Note that some options are limited in the free version, and output adds a Famicam 64 banner to the bottom of the image. You can get rid of all that with the PLUS IAP ($0.99/£0.99/AU$1.99), but in either incarnation, Famicam 64 is a fun, quirky, usable way to do something different with your camera.
Adobe Photoshop Fix
Although creative giant Adobe doesn’t seem keen on bringing its desktop software to iPhone in one piece, we’re nonetheless getting chunks of its power reimagined as smaller, more focused apps. The idea behind Adobe Photoshop Fix is to enable you to rapidly retouch and restore photos on your iPhone – using the power of Photoshop.
Some of the features aren’t anything outside of the ordinary: you get commonplace tools for cropping, rotation, and adjustments. But Photoshop Fix has some serious power within its straightforward interface, too, as evidenced by excellent vignette, defocus, and color tools.
The best bit, though, is Liquify. Using this feature, you can mash a photo to bits or make really subtle changes, depending on the subject matter. And if you’re facing a portrait, you can specifically fiddle with features, in a manner usually associated with high-end PC software.
MuseCam dispenses with the gimmickry seen in many iPhone camera apps, instead concentrating on manual control over shutter, ISO, white balance and focus. There's no means to use a volume button for the shutter, nor RAW support, but otherwise it's a solid camera.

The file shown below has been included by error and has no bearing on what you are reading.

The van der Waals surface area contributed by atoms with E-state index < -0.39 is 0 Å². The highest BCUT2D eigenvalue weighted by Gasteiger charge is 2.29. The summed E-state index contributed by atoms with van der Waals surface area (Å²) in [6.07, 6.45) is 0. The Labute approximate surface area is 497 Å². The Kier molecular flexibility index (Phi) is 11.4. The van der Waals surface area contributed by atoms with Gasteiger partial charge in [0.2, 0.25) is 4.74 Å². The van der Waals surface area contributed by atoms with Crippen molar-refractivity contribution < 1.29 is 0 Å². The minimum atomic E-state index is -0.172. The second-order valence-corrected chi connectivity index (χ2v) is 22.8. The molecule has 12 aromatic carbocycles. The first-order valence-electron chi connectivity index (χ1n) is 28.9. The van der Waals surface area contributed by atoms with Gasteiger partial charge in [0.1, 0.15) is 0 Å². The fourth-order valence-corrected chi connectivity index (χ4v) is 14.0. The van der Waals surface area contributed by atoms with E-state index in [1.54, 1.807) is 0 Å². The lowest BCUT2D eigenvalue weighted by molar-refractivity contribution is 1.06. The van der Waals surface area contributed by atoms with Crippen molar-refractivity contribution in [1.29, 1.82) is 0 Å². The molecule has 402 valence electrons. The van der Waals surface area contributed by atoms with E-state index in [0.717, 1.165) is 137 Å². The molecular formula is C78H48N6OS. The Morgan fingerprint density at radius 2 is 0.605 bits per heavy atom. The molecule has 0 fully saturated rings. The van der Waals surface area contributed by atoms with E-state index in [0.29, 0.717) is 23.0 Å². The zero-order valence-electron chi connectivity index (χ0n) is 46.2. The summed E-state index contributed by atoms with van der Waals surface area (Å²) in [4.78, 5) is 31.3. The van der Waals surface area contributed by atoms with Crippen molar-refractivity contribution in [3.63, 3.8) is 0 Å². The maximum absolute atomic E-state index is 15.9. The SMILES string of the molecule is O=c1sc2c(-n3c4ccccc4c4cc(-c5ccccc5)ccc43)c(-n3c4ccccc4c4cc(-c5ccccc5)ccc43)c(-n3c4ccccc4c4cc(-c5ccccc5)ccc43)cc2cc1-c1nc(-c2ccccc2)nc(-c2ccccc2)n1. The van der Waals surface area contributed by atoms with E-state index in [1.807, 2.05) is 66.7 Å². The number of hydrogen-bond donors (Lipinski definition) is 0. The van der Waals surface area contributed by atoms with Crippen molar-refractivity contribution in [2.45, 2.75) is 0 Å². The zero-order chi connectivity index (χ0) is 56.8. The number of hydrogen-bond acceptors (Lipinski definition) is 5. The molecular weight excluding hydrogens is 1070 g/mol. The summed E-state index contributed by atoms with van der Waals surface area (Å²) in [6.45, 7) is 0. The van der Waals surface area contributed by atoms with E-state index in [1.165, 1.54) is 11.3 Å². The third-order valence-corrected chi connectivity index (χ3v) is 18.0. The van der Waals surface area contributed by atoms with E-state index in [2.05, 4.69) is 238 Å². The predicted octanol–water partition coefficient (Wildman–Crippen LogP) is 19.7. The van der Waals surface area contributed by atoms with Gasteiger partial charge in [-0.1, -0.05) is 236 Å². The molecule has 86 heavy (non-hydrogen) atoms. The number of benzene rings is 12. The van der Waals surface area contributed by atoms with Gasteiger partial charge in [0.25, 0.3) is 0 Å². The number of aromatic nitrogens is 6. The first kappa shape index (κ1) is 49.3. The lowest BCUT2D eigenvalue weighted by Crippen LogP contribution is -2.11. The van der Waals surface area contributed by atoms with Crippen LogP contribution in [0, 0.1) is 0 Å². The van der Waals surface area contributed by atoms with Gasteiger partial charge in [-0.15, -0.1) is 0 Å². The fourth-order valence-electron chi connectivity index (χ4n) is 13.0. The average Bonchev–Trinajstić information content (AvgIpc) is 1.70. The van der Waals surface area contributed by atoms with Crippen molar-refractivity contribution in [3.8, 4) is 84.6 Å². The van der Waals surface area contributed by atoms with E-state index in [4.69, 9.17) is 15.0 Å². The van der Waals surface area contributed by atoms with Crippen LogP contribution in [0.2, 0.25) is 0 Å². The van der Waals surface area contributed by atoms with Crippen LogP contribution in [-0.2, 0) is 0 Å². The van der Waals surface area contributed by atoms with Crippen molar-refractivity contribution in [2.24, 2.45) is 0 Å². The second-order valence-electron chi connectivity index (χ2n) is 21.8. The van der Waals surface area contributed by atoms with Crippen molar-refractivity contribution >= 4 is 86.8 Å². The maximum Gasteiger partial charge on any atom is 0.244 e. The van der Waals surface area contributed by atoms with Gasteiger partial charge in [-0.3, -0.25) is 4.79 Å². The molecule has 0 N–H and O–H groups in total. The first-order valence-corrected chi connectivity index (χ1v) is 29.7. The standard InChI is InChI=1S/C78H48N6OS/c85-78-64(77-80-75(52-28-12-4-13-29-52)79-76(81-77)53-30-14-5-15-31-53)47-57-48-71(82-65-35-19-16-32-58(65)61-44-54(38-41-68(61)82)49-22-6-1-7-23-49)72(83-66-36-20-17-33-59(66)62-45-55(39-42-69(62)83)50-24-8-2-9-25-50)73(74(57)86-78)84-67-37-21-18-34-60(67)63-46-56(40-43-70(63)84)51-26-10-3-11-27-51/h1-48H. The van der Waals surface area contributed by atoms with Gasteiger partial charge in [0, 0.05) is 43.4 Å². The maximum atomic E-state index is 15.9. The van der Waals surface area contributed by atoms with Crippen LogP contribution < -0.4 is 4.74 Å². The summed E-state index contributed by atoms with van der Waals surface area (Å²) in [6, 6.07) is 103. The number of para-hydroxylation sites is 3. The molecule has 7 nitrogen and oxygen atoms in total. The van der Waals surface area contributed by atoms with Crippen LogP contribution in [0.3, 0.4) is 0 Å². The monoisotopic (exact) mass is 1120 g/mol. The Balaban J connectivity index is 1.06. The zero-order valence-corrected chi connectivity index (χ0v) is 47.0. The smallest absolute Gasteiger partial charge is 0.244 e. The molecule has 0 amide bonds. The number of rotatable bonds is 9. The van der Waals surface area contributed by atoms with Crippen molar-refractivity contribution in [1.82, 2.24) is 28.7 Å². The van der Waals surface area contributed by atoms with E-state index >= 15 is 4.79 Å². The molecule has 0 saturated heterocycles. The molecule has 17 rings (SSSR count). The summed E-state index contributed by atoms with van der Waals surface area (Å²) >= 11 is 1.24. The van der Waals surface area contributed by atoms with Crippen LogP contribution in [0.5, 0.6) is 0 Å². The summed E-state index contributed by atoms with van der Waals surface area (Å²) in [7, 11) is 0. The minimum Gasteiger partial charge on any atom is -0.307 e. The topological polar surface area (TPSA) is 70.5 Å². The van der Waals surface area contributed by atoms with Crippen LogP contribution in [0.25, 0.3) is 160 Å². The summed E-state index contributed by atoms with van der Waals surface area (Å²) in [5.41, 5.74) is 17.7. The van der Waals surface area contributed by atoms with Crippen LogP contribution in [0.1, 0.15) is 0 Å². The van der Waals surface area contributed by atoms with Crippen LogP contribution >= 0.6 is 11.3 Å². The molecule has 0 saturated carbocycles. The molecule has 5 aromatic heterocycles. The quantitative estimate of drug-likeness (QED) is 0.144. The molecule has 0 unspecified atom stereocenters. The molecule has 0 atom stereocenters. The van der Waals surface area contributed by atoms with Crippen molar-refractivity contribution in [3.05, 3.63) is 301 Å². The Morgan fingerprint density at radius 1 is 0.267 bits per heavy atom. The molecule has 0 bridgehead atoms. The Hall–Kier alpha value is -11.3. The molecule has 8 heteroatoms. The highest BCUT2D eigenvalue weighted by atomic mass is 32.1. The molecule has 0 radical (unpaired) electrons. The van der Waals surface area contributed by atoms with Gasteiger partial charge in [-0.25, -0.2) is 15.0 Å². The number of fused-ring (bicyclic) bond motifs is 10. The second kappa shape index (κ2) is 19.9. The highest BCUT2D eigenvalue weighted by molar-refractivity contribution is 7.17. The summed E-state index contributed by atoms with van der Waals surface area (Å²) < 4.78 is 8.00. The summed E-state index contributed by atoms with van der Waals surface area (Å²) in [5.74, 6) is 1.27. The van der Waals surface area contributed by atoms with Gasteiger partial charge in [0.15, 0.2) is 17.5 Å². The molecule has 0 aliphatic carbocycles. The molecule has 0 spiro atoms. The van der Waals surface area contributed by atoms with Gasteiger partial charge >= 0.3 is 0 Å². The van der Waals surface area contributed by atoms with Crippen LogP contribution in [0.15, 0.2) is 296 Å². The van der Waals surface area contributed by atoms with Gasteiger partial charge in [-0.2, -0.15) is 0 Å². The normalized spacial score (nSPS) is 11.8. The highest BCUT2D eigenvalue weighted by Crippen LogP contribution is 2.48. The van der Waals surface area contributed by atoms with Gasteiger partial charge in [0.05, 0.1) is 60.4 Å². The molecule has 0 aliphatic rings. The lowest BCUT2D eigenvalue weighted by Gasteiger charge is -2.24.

The app is also an editor. You select a Camera Roll item, add film-inspired filter presets, and make further adjustments. Again, this feels like serious fare, but MuseCam wisely provides enough tools for pro-oriented iPhone photographers while remaining accessible enough for newcomers.
Interestingly, edits made on Camera Roll items remain accessible in MuseCam regardless of whether you export your final work, meaning you can later return to and update in-progress projects.
All in all, MuseCam feels refined and mature. That it's free (bar the option of splashing out on additional presets by way of IAP) and also ad-free is remarkable.
Following in the footsteps of MSQRD, FaceRig enables you to embody a virtual character by controlling it with your face.
Everything happens entirely automatically – you just select a character and background, gurn into the camera, watch a seemingly sentient floating hamburger mirror your very expression, and have a little sit down to think about the terrifying advance of technology.
For those not freaked out by the hamburger to the point that they hurl their iPhones into the sea, FaceRig provides plenty of characters, unlocked using tokens earned through regular use or bought using IAP.
You can also snap and share photos of your virtual visage, or record entire videos where you pretend you’ve turned into a sentient goggles-wearing raccoon, an angry dragon or a slightly irritated-looking turkey.
Prisma wants to turn your photos into tiny works of art. Doing so is almost disarmingly simple: shoot or select a photo, crop your image, and choose an art style. (Options in the vast library of filters range from classic paintings through to comic book doodling.)
The app within a few seconds then transforms your photo into a miniature Picasso or Munch, and it’s instantly better than most of us could ever hope to achieve with Photoshop.
On trying Prisma with a range of imagery, we found it almost never comes up with a duff result, thanks to some insanely smart processing. But if you find the effects jarring, a slide of your finger can soften your chosen filter prior to sharing your masterpiece online.